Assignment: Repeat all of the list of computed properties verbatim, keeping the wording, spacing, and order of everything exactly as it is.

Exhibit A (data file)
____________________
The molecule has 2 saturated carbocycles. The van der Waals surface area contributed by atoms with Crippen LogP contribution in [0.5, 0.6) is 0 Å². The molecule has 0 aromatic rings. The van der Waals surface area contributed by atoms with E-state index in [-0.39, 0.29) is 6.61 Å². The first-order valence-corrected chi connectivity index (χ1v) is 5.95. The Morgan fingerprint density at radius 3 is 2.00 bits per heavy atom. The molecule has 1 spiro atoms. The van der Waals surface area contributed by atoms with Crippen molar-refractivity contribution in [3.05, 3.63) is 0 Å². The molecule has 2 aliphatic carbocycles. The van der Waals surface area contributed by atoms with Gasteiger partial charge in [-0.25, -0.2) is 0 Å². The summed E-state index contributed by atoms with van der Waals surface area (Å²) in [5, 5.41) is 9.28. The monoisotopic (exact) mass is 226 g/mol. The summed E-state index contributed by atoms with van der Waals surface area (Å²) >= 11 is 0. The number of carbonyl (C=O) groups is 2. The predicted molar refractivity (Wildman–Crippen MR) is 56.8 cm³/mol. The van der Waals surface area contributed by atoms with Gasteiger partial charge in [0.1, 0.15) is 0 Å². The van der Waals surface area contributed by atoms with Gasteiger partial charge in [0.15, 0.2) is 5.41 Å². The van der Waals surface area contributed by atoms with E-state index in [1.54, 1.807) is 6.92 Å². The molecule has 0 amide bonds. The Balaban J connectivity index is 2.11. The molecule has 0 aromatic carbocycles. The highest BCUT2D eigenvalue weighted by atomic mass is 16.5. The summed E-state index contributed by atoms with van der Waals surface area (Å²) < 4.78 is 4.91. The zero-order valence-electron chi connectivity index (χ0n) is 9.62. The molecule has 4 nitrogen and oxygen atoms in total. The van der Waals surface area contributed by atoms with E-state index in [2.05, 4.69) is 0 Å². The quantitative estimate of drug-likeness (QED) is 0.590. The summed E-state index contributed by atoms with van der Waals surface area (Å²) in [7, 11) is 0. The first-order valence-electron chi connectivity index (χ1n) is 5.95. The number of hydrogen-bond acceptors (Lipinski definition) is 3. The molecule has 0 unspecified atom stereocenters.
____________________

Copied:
The molecule has 2 saturated carbocycles. The van der Waals surface area contributed by atoms with Crippen LogP contribution in [0.5, 0.6) is 0 Å². The molecule has 0 aromatic rings. The van der Waals surface area contributed by atoms with E-state index in [-0.39, 0.29) is 6.61 Å². The first-order valence-corrected chi connectivity index (χ1v) is 5.95. The Morgan fingerprint density at radius 3 is 2.00 bits per heavy atom. The molecule has 1 spiro atoms. The van der Waals surface area contributed by atoms with Crippen molar-refractivity contribution in [3.05, 3.63) is 0 Å². The molecule has 2 aliphatic carbocycles. The van der Waals surface area contributed by atoms with Gasteiger partial charge in [-0.25, -0.2) is 0 Å². The summed E-state index contributed by atoms with van der Waals surface area (Å²) in [5, 5.41) is 9.28. The monoisotopic (exact) mass is 226 g/mol. The summed E-state index contributed by atoms with van der Waals surface area (Å²) >= 11 is 0. The number of carbonyl (C=O) groups is 2. The predicted molar refractivity (Wildman–Crippen MR) is 56.8 cm³/mol. The van der Waals surface area contributed by atoms with Gasteiger partial charge in [0.1, 0.15) is 0 Å². The van der Waals surface area contributed by atoms with Gasteiger partial charge in [0.15, 0.2) is 5.41 Å². The van der Waals surface area contributed by atoms with E-state index in [1.54, 1.807) is 6.92 Å². The molecule has 0 amide bonds. The Balaban J connectivity index is 2.11. The molecule has 0 aromatic carbocycles. The highest BCUT2D eigenvalue weighted by atomic mass is 16.5. The summed E-state index contributed by atoms with van der Waals surface area (Å²) < 4.78 is 4.91. The zero-order valence-electron chi connectivity index (χ0n) is 9.62. The molecule has 4 nitrogen and oxygen atoms in total. The van der Waals surface area contributed by atoms with E-state index in [2.05, 4.69) is 0 Å². The quantitative estimate of drug-likeness (QED) is 0.590. The summed E-state index contributed by atoms with van der Waals surface area (Å²) in [7, 11) is 0. The first-order valence-electron chi connectivity index (χ1n) is 5.95. The number of hydrogen-bond acceptors (Lipinski definition) is 3. The molecule has 0 unspecified atom stereocenters.